The Dubai International Financial Centre (DIFC) Courts and Smart Dubai have teamed up to create the world’s first ‘Court of the Blockchain’ to explore how to aid verification of court judgements for cross-border enforcement, it was announced on Monday.
According to DIFC Courts and Smart Dubai, the partnership is a key first step towards creating a blockchain-powered judiciary which, in turn, will streamline the judicial process, remove document duplications and drive improved efficiencies across the legal ecosystem.
In the future, research will focus on how to handle disputes arising from private and public blockchains, with regulation and contractual terms encoded within ‘smart’ contracts. At the moment, blockchain-based smart contract transactions are irrevocable, with no technical means to unwind a transaction.
In a statement, the joint DIFC Courts-Smart Dubai task force said that the will work to model smart contracts across the blockchain that incorporate logic and allow for various forms of exceptions and conditions for seamless and efficient dispute resolution.
“The taskforce is in line with our guiding principle to deliver courts as a service, powered by technology and extended through cooperation agreements and alliances,” said Amna Al Owais, chief executive and registrar of DIFC Courts.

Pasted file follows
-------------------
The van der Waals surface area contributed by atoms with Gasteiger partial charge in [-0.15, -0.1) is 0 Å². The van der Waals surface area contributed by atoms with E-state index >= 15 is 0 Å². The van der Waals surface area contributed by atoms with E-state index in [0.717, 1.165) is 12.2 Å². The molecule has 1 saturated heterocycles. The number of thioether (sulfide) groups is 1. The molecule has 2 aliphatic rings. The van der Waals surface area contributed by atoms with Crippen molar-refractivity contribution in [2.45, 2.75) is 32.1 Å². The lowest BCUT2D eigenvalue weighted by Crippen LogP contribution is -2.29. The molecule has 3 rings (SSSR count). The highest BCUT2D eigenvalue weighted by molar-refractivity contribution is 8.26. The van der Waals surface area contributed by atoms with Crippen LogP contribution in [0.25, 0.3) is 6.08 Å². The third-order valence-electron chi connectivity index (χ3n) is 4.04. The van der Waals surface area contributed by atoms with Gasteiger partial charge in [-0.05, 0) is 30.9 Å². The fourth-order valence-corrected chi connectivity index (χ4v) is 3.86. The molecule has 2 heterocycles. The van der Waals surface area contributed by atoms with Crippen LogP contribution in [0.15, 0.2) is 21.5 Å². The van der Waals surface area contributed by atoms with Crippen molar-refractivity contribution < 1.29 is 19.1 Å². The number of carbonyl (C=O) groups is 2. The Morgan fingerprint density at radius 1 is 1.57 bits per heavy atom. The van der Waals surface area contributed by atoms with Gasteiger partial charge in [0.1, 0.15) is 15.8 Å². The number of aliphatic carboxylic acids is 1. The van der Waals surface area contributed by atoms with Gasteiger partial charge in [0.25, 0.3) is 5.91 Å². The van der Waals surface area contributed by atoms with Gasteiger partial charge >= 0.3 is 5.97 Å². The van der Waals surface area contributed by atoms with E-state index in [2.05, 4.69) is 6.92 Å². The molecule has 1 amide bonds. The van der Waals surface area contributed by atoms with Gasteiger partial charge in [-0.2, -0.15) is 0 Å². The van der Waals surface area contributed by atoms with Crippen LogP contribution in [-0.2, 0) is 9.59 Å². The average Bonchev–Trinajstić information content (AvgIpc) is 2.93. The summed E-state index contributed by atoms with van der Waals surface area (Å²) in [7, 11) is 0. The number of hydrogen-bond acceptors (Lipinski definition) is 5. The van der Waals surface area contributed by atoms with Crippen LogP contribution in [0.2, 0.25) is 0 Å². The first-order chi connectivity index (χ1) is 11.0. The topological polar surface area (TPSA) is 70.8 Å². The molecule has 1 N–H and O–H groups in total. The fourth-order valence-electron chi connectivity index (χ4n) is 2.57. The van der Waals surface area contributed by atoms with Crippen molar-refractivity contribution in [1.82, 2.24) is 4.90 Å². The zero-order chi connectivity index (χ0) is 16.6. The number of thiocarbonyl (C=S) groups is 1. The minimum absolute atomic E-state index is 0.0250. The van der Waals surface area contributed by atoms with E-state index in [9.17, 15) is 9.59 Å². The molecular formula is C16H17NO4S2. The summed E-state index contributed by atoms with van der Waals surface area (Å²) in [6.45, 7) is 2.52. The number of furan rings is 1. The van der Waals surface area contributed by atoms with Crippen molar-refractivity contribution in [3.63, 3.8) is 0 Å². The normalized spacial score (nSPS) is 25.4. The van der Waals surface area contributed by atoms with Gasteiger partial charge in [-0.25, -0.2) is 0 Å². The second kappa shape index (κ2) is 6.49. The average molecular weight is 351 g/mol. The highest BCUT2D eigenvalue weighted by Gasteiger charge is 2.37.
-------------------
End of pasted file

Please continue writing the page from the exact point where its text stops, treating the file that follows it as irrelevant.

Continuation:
“By harnessing blockchain technology, Dubai will be firmly positioned at the forefront of legaltech and judicial innovation, setting the standards or countries and judiciaries to follow.”
Dr. Aisha bint Butti Bin Bishr, the director general of the Smart Dubai Office (SDO), said that the ‘Court of the Blockchain’ project forms part of Dubai’s larger goal of digitising government services of all kinds.
“The emirate has become a global trailblazer in embracing advanced technologies and steeling them towards the safety, comfort and happiness of our city’s residents and visitors,” she said.
“One of the most notable of these innovations is Blockchain, where the Dubai Blockchain Strategy seeks to run 100% of applicable government transactions on Blockchain by 2020.”
Dr. Aisha added that “an invention of this calibre and potential requires an equally disruptive set of rules and an empowered institution to uphold them. This is where our partnership with DIFC Courts comes in.”
In 2017, DIFC Courts and the Dubai Future Foundation launched the Courts of the Future Forum, designed to formulate guidelines for a commercial court that can operate anywhere, worldwide.
This year, the Forum evolved its mandate to extend this initiative to other global commercial courts, and to engage specialist technology sector and private sector participation, creating vertical working groups to research areas such as blockchain.
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